Is Reduced Fat All It’s Cracked Up to Be?



Diets today tend to pinpoint fat as the root of all evil, causing us to naturally choose lower fat foods, but is reduced fat really the better option? Actually, that’s not always the case. For example, I love peanut butter. But I always choose original over reduced fat and here’s why:

  1. When manufactures reduce fat, they are removing flavor. But they still want customers to buy their product, so their solution is to add sugar. This adds to the taste, but still allows them to put the “reduced fat” label on their product. They just created a win-win for themselves; however, you as the consumer haven’t benefited at all. This added sugar is going to cause your blood sugar and insulin levels to spike and then rapidly dip, causing hunger, overeating, and weight gain. It can also raise the risk of heart disease and diabetes just as much as or even more than eating the original amount of fat.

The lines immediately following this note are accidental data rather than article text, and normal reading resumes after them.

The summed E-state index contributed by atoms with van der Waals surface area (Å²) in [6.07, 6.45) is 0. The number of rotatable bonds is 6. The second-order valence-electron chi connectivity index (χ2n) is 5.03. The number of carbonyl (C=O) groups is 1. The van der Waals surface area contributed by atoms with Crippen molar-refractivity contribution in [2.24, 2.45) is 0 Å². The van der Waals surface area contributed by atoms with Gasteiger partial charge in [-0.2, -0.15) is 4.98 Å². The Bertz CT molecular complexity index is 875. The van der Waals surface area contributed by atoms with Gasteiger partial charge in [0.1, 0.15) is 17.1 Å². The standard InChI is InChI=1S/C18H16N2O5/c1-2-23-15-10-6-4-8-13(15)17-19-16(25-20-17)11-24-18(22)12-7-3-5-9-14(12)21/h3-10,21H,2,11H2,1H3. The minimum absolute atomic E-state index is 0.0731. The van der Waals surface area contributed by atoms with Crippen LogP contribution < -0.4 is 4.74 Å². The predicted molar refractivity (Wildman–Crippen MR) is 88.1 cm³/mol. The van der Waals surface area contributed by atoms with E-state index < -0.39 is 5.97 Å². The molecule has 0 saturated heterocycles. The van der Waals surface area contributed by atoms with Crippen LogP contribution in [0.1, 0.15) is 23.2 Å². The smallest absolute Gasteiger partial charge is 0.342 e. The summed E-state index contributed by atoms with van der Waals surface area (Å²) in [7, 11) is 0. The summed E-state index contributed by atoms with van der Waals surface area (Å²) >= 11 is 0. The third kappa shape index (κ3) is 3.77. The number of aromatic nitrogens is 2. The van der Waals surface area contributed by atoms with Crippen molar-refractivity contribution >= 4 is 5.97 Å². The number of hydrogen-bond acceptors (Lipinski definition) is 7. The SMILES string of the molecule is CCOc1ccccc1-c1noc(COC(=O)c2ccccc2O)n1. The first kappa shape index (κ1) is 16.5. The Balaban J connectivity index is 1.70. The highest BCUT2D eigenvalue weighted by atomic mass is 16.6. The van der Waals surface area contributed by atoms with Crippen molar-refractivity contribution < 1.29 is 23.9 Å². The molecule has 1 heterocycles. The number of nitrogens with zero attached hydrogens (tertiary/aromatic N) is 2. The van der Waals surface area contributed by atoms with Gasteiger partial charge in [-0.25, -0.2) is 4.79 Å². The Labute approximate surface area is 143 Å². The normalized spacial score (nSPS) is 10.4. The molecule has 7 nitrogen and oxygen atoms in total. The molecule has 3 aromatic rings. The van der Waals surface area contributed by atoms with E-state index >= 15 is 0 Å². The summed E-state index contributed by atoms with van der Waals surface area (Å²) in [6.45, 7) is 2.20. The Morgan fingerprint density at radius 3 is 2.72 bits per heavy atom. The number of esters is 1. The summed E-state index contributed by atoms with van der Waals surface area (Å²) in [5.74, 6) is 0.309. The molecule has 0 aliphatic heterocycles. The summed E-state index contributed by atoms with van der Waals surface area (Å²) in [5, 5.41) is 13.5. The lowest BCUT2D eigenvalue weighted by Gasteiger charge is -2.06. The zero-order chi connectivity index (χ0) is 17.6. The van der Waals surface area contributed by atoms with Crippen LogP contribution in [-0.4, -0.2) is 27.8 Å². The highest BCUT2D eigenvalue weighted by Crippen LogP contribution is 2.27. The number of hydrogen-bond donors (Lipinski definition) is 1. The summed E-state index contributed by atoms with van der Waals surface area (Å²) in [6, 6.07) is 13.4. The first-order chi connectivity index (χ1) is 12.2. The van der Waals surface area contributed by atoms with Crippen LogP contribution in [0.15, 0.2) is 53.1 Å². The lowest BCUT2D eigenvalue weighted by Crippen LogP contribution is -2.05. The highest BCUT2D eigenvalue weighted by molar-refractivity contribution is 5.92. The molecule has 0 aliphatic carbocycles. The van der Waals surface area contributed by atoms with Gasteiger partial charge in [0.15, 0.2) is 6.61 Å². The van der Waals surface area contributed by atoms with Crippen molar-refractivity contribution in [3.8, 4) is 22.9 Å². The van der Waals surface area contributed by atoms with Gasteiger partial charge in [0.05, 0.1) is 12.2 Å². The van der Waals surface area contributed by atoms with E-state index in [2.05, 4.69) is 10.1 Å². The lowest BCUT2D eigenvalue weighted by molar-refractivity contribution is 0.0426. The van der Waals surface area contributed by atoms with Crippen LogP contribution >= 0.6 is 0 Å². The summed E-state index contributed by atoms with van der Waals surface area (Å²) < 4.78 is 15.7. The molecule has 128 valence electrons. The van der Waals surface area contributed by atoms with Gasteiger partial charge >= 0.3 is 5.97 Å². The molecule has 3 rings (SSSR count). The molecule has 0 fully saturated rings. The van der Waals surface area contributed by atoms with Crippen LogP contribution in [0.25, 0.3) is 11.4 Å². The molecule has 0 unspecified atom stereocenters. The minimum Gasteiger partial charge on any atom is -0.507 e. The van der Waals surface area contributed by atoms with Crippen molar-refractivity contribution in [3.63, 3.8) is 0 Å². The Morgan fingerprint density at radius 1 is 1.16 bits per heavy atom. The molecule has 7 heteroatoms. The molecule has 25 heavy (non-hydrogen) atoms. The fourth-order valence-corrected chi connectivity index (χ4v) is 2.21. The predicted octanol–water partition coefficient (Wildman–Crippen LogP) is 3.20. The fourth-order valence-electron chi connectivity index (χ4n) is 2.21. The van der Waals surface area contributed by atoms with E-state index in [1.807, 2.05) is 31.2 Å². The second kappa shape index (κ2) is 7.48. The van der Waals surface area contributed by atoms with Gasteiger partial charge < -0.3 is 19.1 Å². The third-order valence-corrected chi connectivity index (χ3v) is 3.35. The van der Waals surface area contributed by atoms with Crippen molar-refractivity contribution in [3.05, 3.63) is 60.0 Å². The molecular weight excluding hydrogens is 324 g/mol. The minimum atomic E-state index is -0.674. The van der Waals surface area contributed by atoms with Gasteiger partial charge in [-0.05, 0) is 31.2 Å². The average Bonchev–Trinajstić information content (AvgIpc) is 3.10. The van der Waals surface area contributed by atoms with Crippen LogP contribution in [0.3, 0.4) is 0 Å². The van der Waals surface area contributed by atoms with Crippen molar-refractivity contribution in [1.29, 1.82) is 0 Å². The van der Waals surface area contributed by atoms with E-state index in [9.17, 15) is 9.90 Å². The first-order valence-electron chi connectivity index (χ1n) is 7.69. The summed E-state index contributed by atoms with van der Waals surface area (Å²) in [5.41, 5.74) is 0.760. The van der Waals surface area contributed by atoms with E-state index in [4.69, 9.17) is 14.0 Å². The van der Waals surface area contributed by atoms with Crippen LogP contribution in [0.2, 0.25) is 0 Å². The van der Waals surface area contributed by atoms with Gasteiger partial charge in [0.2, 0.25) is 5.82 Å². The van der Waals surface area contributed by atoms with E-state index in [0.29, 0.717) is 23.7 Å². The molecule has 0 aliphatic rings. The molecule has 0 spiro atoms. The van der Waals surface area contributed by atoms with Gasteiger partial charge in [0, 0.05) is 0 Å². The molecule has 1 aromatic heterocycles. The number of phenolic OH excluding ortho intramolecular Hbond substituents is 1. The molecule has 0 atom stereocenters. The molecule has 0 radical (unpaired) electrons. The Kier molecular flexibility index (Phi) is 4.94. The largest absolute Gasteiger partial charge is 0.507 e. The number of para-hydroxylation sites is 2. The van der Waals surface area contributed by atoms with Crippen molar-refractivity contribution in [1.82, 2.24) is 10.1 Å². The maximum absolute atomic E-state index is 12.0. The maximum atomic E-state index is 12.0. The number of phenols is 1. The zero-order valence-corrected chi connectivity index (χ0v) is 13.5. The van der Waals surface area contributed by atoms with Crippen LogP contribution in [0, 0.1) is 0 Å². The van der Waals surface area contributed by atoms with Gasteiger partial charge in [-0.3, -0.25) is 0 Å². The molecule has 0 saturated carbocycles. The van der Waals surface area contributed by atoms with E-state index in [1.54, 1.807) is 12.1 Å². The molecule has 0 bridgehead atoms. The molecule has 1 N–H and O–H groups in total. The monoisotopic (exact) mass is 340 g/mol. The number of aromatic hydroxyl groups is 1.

2. Not all fat is bad fat! In fact, some fat in your diet is essential to your health. Fat is used as an energy source, to ensure proper function of your nerves, skin, tissues, and brain, to transport fat-soluble vitamins A, D, E, & K, and for forming and assisting with the development of hormones and essential fatty acids.
  3. The calories in the original and reduced fat products are typically similar anyway.

So next time you go to the store, make sure you compare the nutrition labels of both the reduced fat and original product. If you answered “yes” to all of the following questions then stick with the original product:

  • Does the reduced fat product have more sugar?
  • Do the reduced fat and original products have similar saturated fat (within 1 g per serving)?
  • Are the calories between the two products similar (within 20 calories per serving)?

One comment

  1. Madeline Johnson · August 25, 2015

    Great filters and questions –


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